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Tuition, Fees To Exceed $40,000

By Nicholas M. Ciarelli and Evan H. Jacobs, Crimson Staff Writerss

Undergraduate tuition and fees will rise next year by 4.5 percent—marking the first time in the College’s history that yearly costs will be over $40,000, the College announced yesterday.

The hike in the overall cost—which brings tuition, room, board, the health services fee, and the student services fee to $41,675—is the lowest rate of increase since 2001, when tuition and fees increased by 3.5 percent.

The increases from 2002 to 2004 averaged 5.2 percent per year, resulting in the present year’s term bill of $39,880.

Offsetting the rising term bill, the College also announced yesterday that it will increase total scholarships to $84.6 million—a 5.8 percent increase over this year.

When these scholarships are combined with loans and work-study, the average student aid package will total nearly $30,000.

“You don’t have to be rich, or even well-off, to come to Harvard,” Dean of the Faculty William C. Kirby said in a press release. “Harvard can do its part to alter the unacceptable disparity in economic background that characterizes the college-going population nationwide.”

Last year, the College said it would no longer require a parental contribution from families with yearly incomes less than $40,000, and reduced the expected contribution from families earning between $40,000 and $60,000.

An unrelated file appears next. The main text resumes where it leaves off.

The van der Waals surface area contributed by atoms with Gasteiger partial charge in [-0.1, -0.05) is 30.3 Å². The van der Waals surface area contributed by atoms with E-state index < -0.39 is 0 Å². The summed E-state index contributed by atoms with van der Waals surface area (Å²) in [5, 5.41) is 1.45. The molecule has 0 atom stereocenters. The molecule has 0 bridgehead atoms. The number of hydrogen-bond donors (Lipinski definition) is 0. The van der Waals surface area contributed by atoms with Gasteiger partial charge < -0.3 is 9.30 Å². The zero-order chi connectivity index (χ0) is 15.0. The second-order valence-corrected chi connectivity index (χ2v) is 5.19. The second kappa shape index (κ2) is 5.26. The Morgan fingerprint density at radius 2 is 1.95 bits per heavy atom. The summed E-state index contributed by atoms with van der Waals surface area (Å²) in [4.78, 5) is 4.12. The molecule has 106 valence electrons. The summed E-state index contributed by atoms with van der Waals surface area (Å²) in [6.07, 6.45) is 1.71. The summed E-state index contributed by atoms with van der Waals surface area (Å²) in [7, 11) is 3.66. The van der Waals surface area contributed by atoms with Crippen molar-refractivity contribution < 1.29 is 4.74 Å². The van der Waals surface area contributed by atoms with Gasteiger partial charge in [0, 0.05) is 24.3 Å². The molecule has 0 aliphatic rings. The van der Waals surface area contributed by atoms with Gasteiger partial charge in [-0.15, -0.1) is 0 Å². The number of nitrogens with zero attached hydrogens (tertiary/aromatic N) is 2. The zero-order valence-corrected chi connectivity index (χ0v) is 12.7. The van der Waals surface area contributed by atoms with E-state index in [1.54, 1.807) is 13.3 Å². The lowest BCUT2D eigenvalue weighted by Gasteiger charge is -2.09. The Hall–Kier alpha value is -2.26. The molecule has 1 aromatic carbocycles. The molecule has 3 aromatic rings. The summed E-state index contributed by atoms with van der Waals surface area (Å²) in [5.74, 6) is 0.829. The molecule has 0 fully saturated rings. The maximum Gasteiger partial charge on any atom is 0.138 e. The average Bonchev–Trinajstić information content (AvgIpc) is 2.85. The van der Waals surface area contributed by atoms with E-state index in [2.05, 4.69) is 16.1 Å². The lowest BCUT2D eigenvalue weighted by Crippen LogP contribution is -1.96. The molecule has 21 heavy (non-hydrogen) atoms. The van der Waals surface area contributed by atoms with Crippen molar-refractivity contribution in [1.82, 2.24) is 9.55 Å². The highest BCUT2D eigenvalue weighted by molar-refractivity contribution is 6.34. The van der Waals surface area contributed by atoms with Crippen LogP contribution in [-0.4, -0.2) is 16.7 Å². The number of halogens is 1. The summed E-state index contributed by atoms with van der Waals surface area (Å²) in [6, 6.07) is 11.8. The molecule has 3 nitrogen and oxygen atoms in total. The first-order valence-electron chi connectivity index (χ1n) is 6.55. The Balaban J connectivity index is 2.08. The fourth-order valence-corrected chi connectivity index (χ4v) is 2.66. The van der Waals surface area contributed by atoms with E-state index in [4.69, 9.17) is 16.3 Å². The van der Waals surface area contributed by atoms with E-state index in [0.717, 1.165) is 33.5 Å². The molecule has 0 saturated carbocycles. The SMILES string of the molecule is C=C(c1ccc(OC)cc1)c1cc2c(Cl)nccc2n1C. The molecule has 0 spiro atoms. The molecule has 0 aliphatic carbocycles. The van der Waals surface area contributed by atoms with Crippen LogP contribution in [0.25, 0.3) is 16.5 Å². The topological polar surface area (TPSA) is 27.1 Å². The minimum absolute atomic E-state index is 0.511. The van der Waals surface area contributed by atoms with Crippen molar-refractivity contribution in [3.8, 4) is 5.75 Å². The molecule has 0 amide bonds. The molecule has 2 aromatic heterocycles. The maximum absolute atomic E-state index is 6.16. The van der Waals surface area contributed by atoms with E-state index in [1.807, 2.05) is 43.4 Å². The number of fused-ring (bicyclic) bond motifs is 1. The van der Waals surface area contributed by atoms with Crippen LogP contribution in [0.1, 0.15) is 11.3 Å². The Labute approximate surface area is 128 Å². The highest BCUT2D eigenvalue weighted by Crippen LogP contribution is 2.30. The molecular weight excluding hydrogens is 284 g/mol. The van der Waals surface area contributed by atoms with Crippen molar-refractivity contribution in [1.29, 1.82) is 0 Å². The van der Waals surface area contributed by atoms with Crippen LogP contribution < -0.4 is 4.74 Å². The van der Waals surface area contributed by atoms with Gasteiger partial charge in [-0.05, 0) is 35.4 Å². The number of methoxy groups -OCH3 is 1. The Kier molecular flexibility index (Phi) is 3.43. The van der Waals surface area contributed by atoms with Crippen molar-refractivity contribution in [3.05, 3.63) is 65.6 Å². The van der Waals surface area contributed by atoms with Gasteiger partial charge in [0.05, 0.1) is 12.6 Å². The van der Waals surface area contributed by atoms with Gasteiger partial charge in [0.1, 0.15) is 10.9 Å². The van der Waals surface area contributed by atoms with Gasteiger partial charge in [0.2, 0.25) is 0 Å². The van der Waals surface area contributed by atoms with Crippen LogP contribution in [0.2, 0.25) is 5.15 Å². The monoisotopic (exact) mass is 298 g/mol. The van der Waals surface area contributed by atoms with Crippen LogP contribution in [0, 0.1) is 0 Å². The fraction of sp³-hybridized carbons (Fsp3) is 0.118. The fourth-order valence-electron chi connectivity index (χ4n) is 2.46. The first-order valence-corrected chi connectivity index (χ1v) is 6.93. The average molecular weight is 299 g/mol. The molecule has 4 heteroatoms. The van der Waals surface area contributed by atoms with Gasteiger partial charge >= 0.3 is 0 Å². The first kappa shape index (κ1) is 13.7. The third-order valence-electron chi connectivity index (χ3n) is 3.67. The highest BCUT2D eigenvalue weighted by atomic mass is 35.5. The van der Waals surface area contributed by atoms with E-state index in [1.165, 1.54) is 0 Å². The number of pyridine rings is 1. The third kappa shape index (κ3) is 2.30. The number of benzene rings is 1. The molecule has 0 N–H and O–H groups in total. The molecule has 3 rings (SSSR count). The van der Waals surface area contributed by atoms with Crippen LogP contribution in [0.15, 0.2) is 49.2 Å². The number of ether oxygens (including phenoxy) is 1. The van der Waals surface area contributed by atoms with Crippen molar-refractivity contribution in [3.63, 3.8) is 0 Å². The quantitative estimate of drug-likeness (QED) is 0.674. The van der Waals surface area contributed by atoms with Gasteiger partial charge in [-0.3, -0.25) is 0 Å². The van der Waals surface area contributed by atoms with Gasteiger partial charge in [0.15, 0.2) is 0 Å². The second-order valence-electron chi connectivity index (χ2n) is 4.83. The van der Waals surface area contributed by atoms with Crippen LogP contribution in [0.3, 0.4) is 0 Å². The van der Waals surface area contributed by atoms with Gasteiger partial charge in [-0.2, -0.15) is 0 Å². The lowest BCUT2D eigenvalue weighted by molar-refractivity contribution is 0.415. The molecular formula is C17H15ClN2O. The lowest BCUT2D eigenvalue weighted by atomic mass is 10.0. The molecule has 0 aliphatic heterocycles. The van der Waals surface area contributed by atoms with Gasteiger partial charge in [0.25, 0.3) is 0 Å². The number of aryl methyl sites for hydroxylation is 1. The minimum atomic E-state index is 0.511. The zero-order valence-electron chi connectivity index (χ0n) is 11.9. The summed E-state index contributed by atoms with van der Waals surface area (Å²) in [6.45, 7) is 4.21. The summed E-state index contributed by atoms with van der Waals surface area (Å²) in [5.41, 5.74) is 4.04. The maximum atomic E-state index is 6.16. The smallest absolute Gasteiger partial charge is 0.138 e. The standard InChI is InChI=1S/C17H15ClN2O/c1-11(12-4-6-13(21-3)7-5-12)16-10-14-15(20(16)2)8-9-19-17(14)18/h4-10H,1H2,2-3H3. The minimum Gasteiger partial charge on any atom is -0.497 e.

As a result of these changes, the College said last year that the number of applicants for the Class of 2009 requesting to waive the $65 application fee jumped 57 percent.

In yesterday’s press release, University President Lawrence H. Summers said it was “gratifying” that students were responding to Harvard’s financial aid efforts.

“I am very pleased by the progress we are making in attracting into the applicant pool students from a wider range of economic backgrounds,” Summers said.

While Harvard’s term bill increase outpaced inflation, it is in line with those announced by a number of other Ivy League schools.

Princeton announced its total fee package will increase by five percent next year, Brown stated a 4.9 percent hike, and Dartmouth announced a 4.8 percent increase.

These three schools and Harvard will cost between $40,000 and $42,000 for the upcoming academic year.

While students have come to expect tuition increases yearly, some alumni have protested the consistent hikes, in light of Harvard’s sizeable endowment.

In a letter to Summers last January, eleven alumni from the Class of 1969 criticized the compensation of Harvard’s fund managers and then called upon the University to use the resources of its $22.6 billion endowment to freeze tuition for two years.

The letter called recent tuition increases—which have outpaced inflation—“needlessly and unfairly burdensome to current students at the College­—and harmful to their generation as a whole.”

—Staff writer Nicholas M. Ciarelli can be reached at

—Staff writer Evan H. Jacobs can be reached at

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